According to Leenheer & Huijsen’s brochure of 1904, it was preferable for a client to be photographed in his own surroundings, in order to obtain the most characteristic image. For a photographer with a sufficient knowledge of lighting, retouching was superfluous. Huijsen likewise viewed cardboard mounts full of advertising as undesirable. These principles reflect the ideas and practices then propagated by the early members of the NFK (Nederlandsche Fotografen Kunstkring, ‘Netherlands Photographers Art Society’): Carl Emil Mögle, Piet J. Clausing, H.F.J.M. Deutmann, and Helena Goude. Like Huijsen, these professional photographers aspired to perfection, quality, and purity as opposed to the profit-driven, rush job mentality of numerous competitors. Huijsen alone went one step further than his professional colleagues, however, by producing not only the carbon print, but also fine prints, which were thought to be photographically less ‘pure’. For portrait commissions, Huijsen still usually applied the less time-consuming technique of carbon printing. As late as 1933, he advertised ‘artistic and permanent portrait photos in salon format’, with ‘permanent’ undoubtedly referring to the carbon printing technique.

Huijsen made his own personal contribution to the flourishing of the art photography movement in the Netherlands. In his professional practice as well, he strove for the same high aesthetic standard. Although by no means a trailblazer, he was most certainly a productive participant. In 1904, Huijsen and Leenheer wrote the brochure Moderne kunstfotografie (‘Modern Art Photography’). For their 1905 exhibition at the Stedelijk Museum in Amsterdam, a brochure was handed out to visitors at the entrance of the exhibition hall. The ideas put forth in this brochure closely correspond to Huijsen’s autonomous oeuvre. According to the brochure, photographic technique was to be based on a pure striving for truth and naturalness. It was this striving that distinguished the ‘modern art photographer’ from the ‘generally applied method [of] machine-manufactured little prints, presented in theatrical fashion, consequently as a whole expressionless and unnatural in their representation.’ Theme, technique, and further execution: everything was to be ‘serious in mood’. In the world of Dutch art photography, however, ‘mood’ (‘stemming’) was a word applied indiscriminately. According to De Camera, the photography magazine of the NCvFK (Nederlandse Club voor Fotokunst, ‘Netherlands Club for Photo Art’)—the association in which Huijsen, Boer, and Loeb were all active—claimed that art photography was ‘(…) above all an embodiment of impressions [and] moods that come to us through objects’. Every one of Huijsen’s photographic images served as a reference to a generally felt love for the picturesque, for timelessness, and for melancholic sentiment. Such notions were weapons in his battle to attain general recognition from the Dutch art world. Huijsen’s perfect mastery of photographic technique helped him in his efforts to achieve this goal. Institutions that served as excellent examples of such recognition, as cited by Huijsen and Leenheer, were the Belgian national museum, which had an art photo in its possession (in all likelihood a reference to the Belgian government’s controversial acquisition of Steichen’s photo The Black Vase in 1902), and the Kunsthalle in Hamburg, Germany, with its collection of gum prints.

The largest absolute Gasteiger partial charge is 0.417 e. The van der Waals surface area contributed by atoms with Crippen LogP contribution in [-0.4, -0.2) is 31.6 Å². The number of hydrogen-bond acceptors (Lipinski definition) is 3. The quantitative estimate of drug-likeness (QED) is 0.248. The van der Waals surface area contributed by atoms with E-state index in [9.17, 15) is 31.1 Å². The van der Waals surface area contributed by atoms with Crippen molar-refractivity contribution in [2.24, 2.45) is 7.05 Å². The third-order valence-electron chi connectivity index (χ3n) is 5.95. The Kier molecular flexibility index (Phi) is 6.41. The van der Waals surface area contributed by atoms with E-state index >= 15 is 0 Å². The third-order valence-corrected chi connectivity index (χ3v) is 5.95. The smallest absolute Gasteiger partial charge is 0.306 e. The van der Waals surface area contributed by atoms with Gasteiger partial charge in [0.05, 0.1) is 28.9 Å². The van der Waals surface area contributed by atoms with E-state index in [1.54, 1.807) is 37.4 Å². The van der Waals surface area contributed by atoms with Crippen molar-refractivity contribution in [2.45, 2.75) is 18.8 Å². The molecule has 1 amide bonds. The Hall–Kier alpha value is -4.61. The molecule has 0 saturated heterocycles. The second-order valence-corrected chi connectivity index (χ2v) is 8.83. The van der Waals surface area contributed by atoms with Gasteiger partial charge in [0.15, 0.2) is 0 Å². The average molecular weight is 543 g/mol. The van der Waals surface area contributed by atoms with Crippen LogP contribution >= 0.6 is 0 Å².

In 1908, Huijsen exhibited several genre scenes at the Internationale Tentoonstelling van Fotografische Kunst (‘International Exhibition of Photographic Art’) in Amsterdam. The critics found that the naturalism of his sickbed genre scene, entitled Pauvre et Malade (‘Poor and Ill’), was inappropriate for photography. They likewise maintained that, had this work been painted, a dramatic subject of this nature could very well have been artistic and elevating.